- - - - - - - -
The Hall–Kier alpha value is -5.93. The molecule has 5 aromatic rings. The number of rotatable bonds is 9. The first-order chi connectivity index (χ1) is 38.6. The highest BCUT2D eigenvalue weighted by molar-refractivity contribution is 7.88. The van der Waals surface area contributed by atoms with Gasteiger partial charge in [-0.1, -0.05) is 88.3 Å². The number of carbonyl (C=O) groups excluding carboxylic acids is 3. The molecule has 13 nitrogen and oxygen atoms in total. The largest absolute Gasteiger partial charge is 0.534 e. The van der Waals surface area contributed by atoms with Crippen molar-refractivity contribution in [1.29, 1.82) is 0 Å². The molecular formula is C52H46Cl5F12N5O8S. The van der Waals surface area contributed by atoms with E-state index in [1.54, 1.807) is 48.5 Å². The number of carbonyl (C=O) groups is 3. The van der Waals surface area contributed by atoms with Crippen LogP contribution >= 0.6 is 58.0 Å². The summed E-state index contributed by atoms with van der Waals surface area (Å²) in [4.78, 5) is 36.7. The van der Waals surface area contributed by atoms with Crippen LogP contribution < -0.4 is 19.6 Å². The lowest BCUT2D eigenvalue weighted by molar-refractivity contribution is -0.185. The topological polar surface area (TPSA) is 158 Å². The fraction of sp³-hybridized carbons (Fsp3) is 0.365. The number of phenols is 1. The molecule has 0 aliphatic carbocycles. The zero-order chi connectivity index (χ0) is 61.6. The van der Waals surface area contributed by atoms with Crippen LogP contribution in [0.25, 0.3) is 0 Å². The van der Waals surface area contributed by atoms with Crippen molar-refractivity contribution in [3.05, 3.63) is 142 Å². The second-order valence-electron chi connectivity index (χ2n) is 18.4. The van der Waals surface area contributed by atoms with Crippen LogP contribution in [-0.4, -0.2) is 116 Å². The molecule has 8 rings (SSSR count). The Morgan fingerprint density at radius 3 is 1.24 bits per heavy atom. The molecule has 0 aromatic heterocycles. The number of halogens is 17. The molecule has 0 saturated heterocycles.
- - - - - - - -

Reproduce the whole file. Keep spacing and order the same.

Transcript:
The Hall–Kier alpha value is -5.93. The molecule has 5 aromatic rings. The number of rotatable bonds is 9. The first-order chi connectivity index (χ1) is 38.6. The highest BCUT2D eigenvalue weighted by molar-refractivity contribution is 7.88. The van der Waals surface area contributed by atoms with Gasteiger partial charge in [-0.1, -0.05) is 88.3 Å². The number of carbonyl (C=O) groups excluding carboxylic acids is 3. The molecule has 13 nitrogen and oxygen atoms in total. The largest absolute Gasteiger partial charge is 0.534 e. The van der Waals surface area contributed by atoms with Crippen molar-refractivity contribution in [1.29, 1.82) is 0 Å². The molecular formula is C52H46Cl5F12N5O8S. The van der Waals surface area contributed by atoms with E-state index in [1.54, 1.807) is 48.5 Å². The number of carbonyl (C=O) groups is 3. The van der Waals surface area contributed by atoms with Crippen LogP contribution >= 0.6 is 58.0 Å². The summed E-state index contributed by atoms with van der Waals surface area (Å²) in [4.78, 5) is 36.7. The van der Waals surface area contributed by atoms with Crippen LogP contribution < -0.4 is 19.6 Å². The lowest BCUT2D eigenvalue weighted by molar-refractivity contribution is -0.185. The topological polar surface area (TPSA) is 158 Å². The fraction of sp³-hybridized carbons (Fsp3) is 0.365. The number of phenols is 1. The molecule has 0 aliphatic carbocycles. The zero-order chi connectivity index (χ0) is 61.6. The van der Waals surface area contributed by atoms with Crippen LogP contribution in [0.25, 0.3) is 0 Å². The van der Waals surface area contributed by atoms with Crippen molar-refractivity contribution in [3.05, 3.63) is 142 Å². The second-order valence-electron chi connectivity index (χ2n) is 18.4. The van der Waals surface area contributed by atoms with Crippen LogP contribution in [-0.4, -0.2) is 116 Å². The molecule has 8 rings (SSSR count). The Morgan fingerprint density at radius 3 is 1.24 bits per heavy atom. The molecule has 0 aromatic heterocycles. The number of halogens is 17. The molecule has 0 saturated heterocycles.